8. Middle final stages. Moderately through minor remaining issues. Finalizing most details. Fair degree of detailed testing.
  9. Late final stages. Finishing up on minor remaining issues. Polishing and fine-tuning results. Final testing.

Early-stage vs. later-stage laboratory curiosities

Normal engineering product development process

  1. Filling in gaps in the technology.
  2. Integrating with other technologies.
  3. Packaging the technology to make it usable by non-researchers.
  4. Development of example use cases.
  5. Documentation. Including all relevant technical specifications and any limitations.
  6. Quality assurance testing.
  7. Performance testing and characterization. Documented, of course.
  8. Regulatory compliance.
  9. Ethical considerations.
  10. Training development.
  11. Marketing.
  12. Sales.
  13. Distribution.
  14. Support. Bugs.
  15. Customer service.
  16. Consulting. How to more fully exploit the technology.
  17. Maintenance.
  18. Minor enhancements.
  19. Major enhancements.
  20. Community. Developers. Users. Online. Meetups. Conferences. Conventions and tradeshows.

Documentation and specifications

Turning point

The two extremes

  1. A technology might give the appearance of being a mere laboratory curiosity, but actually have real but unperceived potential.
  2. A technology has significant perceived potential, but great difficulty being realized in the real-world for practical applications.

Setting expectations

  1. Too low or not at all. There’s no ready and enthusiastic audience or market to take the technology and run with it when it is ready. The technology may end up fizzling and dying off.
  2. Too high. Disappointment and outright disenchantment can set in. People may simply walk away in frustration when the technology doesn’t meet expectations and perform as expected.

Papers, books, conferences, conventions, trade shows, seminars, online communities, and meetups

  1. Academic research.
  2. Experimentation.
  3. Evaluation.
  4. Proofs of concept.
  5. Prototypes.
  6. Interest in the technology.
  7. Discussions and interactions among potential users.
  8. Consultants.

Need to move beyond the lunatic fringe of early adopters

Science fiction — not even a laboratory curiosity

  1. Time travel and time machines.
  2. Travel faster than light.
  3. Matter transmitter.
  4. Superhuman AI.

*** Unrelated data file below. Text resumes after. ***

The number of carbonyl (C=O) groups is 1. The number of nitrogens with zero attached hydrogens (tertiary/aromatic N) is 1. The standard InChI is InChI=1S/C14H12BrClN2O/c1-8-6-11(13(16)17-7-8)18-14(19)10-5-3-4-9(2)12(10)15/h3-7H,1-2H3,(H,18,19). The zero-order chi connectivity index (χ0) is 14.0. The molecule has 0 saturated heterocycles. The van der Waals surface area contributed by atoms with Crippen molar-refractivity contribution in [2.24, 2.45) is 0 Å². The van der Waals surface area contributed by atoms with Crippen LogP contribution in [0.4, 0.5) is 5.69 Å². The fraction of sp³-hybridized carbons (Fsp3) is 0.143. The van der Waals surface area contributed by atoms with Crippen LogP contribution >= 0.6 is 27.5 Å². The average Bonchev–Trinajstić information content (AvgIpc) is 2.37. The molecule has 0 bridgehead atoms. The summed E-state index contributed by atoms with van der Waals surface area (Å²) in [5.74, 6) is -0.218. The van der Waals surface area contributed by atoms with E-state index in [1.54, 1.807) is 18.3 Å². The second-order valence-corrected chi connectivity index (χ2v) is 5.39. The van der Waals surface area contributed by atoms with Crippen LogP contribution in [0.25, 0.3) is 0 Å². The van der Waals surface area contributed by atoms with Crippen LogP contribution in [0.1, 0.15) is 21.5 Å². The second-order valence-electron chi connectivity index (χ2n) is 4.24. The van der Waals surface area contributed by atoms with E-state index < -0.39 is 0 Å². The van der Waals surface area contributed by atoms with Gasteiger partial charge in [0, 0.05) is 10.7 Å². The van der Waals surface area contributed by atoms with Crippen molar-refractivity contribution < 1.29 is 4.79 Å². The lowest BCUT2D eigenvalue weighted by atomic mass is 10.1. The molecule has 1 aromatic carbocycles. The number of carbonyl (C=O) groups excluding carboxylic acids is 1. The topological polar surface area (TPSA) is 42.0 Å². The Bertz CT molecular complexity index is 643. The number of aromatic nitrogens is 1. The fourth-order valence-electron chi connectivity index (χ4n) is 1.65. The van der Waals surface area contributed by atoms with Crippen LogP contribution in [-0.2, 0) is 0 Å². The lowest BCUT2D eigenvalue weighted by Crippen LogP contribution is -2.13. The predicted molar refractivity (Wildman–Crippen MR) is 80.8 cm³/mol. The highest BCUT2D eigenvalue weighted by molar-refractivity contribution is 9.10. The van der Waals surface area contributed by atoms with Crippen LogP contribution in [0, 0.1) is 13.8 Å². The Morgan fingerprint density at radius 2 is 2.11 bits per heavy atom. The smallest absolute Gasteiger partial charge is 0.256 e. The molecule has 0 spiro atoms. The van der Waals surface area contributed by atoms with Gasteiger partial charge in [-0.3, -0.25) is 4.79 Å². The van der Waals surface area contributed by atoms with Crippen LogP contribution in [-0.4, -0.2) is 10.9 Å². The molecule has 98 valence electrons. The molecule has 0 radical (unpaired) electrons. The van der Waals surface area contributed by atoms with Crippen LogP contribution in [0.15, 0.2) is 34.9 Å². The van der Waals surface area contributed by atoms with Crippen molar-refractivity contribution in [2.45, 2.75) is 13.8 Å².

5. Artificial biological life. Not simply reengineering of existing DNA.
  6. Shrinking humans to very small scales.

Flashes in the pan

  1. Flawed logic.
  2. Profound technical flaws.
  3. Cost is too far beyond the available resources. Quickly burn through initial funding and then funding runs dry.
  4. Insufficient staff.
  5. A simpler and cheaper technology comes along out of the blue. Blindsided.
  6. A competing technology conceived at the same moment suddenly looks superior and more practical.
  7. Sudden breakthroughs with existing mainstream technology eliminates much of the advantage of the laboratory curiosity technology. Here now vs. promise in the not-near future.
  8. Priorities change.
  9. Interest wanes. Distracted by other pursuits.

Zombie technologies

Technology winter

  • A technology winter is a period of disappointment, disillusionment, and loss of momentum which follows a period of intense hype and frenzy of frothy activity as grandiose promises fail to materialize in a fairly prompt manner. The winter is marked by dramatically lower activity, slower progress, and reduced funding for projects. The winter will persist until something changes, typically one or more key technological breakthroughs, emergence of enabling technologies, or a change in mindset which then initiates a renewed technology spring. The winter could last for years or even decades. A technology could go through any number of these cycles of euphoria and despair.

Limited commercial success

  1. Multics operating system. Plenty of spinoff technologies, including Unix, but Multics itself was not a great direct success.